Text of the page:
One of my favorite memories in elementary school was when my parents would come to school and have lunch with me. Most of the time they would bring Subway sandwiches and we would sit in my cafeteria or in the courtyard and eat lunch together. At the time (which looking back was over ten years ago) anyone could walk into the front office, write their name on a sign in sheet and enter the school.
This was in a public school in Cabarrus County (a county right outside of Charlotte, North Carolina) and policies have changed drastically since then. The first time that I recognized the changes in the newly implemented safety procedures was during my junior year of high school. I was visiting my old elementary school on Read Across America Day (March 2nd) and had coordinated with the school to read a Dr. Seuss book to a few classes in the school. When I approached the outside doors of the school, I was shocked to see that they were locked. Directions on the door instructed for visitors to push the button that was next to the door and to stand in front of the little camera so the office staff could “buzz” me in. After entering the first set of double doors, I noticed that within the past few months, another set of glass doors had been constructed to separate those entering the school from having access to the building. I entered the front office and was instructed to sign in via the computer program where I entered the date/time, my name, and the reason for the visit. I also had to take a picture of my face through the computer monitor and scan in a picture of my driver’s license. All to read a Dr. Seuss book.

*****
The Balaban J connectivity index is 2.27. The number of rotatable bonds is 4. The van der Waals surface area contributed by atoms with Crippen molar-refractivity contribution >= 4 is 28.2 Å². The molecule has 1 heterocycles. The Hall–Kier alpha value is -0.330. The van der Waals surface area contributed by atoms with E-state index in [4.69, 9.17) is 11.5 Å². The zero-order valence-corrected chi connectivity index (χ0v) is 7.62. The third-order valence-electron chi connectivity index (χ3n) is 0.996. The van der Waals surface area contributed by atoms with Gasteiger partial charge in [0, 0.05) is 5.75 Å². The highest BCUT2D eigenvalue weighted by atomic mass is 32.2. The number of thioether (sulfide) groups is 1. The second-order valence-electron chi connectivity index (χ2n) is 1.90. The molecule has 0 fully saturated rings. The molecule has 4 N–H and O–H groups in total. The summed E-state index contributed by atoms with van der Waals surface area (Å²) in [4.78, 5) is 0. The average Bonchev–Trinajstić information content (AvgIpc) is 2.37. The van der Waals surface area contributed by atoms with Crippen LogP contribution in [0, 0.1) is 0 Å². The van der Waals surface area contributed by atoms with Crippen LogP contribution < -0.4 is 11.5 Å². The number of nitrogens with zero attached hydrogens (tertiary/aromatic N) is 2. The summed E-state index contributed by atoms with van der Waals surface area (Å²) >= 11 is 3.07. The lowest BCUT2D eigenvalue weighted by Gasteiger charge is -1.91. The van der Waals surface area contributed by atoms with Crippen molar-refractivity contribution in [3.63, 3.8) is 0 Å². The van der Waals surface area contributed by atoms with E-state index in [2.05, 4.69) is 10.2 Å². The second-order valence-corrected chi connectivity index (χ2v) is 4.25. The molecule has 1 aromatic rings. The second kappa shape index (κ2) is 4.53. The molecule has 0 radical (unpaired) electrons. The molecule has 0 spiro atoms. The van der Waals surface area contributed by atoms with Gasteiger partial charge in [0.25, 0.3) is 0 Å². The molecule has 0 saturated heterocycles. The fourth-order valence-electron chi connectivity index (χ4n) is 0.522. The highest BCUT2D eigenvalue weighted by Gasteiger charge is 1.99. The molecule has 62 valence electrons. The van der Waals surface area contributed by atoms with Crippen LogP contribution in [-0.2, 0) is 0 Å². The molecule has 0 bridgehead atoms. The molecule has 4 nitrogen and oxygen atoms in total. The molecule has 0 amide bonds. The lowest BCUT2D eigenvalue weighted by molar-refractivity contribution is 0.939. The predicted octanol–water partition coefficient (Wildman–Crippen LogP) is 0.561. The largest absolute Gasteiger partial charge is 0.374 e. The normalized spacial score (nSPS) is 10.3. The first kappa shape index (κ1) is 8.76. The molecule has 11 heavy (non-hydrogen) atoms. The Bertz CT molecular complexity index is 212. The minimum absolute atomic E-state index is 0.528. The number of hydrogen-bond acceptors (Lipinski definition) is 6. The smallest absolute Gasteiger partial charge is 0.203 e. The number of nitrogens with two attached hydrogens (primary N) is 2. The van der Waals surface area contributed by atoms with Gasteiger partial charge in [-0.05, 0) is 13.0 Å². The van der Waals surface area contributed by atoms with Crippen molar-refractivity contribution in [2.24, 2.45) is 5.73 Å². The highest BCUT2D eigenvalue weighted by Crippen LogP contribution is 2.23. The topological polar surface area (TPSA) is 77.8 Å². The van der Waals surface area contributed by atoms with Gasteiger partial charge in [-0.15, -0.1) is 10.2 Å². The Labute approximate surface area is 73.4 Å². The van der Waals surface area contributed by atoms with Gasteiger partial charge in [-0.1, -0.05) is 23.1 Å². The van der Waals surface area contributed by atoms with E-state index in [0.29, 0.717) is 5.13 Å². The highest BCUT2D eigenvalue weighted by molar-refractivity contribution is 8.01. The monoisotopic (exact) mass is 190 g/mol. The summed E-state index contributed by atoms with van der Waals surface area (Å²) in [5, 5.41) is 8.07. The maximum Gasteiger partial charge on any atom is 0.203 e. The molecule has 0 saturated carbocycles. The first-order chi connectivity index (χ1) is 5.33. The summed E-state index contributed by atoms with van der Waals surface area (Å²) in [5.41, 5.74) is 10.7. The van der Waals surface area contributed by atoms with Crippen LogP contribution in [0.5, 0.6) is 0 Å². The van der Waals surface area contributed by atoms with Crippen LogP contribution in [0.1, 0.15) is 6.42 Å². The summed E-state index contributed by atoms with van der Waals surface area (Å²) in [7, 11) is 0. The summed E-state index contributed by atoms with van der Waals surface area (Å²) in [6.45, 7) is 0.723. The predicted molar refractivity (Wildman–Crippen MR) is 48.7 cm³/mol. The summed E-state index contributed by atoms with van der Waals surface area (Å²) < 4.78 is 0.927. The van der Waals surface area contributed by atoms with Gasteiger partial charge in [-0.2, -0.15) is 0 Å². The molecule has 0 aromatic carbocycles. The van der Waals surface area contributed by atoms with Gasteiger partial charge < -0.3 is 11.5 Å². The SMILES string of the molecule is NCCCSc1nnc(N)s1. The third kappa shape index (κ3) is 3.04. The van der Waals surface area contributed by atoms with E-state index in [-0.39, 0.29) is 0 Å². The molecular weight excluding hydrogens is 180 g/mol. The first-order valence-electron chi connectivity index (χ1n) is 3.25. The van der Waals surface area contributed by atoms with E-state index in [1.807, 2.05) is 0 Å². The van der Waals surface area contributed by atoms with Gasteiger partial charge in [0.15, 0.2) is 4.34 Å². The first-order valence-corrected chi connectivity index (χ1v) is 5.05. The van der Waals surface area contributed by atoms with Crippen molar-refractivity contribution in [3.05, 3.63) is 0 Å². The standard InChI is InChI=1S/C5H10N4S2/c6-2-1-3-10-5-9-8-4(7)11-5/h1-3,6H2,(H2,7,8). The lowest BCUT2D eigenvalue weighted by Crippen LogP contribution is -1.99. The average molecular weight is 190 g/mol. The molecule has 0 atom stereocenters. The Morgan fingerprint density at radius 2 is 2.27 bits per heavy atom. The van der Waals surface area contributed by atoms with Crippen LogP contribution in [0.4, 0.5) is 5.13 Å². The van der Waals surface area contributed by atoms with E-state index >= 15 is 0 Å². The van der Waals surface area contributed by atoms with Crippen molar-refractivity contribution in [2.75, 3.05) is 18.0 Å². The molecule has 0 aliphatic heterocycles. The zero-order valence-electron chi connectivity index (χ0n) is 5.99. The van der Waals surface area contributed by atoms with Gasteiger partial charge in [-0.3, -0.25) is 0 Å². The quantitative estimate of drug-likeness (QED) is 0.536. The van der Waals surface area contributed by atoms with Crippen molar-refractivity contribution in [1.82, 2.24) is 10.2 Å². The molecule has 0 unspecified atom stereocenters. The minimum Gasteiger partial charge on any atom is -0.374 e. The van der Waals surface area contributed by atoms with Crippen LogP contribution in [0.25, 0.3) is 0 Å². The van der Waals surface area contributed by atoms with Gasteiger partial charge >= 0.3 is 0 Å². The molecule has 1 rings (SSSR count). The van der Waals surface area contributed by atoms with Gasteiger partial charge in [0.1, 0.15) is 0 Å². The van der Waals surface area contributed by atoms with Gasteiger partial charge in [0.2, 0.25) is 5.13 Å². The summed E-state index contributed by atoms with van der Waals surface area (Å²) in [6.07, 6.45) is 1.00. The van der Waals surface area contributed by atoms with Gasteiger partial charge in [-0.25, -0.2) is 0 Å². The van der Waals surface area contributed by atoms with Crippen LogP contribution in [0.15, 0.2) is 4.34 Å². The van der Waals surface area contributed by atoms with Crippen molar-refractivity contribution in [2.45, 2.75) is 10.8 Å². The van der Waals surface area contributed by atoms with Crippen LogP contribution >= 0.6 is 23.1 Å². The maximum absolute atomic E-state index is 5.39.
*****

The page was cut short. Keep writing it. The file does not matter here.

While I was thrown off by this tedious process, I am glad to see that our schools are taking precautionary measures to keep students safe.
Much of these safety measures have taken place over the past 4-5 years and schools are implementing a variety of practices to promote the safety of students, faulty, and staff. A few of these practices include: locking or monitoring doors and gates, limiting access to school campuses, introducing metal detectors and security cameras, controlling access via ID cards, and bringing in police officers and drug dogs for random searches.
The National Center for Education Statistics created the following graph demonstrating safety and security measures that were implemented by public schools in the 2013-2014 school year.
As wonderful as these procedures are, it is unfortunate that the reason why most of these safety procedures exist is a result of tragedies in which safety procedures may have altered the outcome. According to Michael Dorn, executive director of Safe Havens International, which develops school-safety plans,
“There is no absolute, but you can significantly reduce the risks”
This is a sad world that we live in where this is the hope of our student’s safety and if implementing these security strategies is a way for our school officials take responsiblity for effectively protecting students, we should adopt these changes with open arms. While it may seem like these officials are being over-zealous with the precautionary standards, we need to continue advocating for the safety of our students while promoting safe environments inside and outside the school.
Dorn also states that he has encountered cases where “Parents haven’t wanted it (referring to the safety measures) because they say it’s creating a prison-like environment” but in all, we should be striving to implement protective policies in all ways possible and are accountable for maintaining our students safety.
In the future, how can we effectively implement safety procedures in our schools? And what is realistic for the future of these procedures?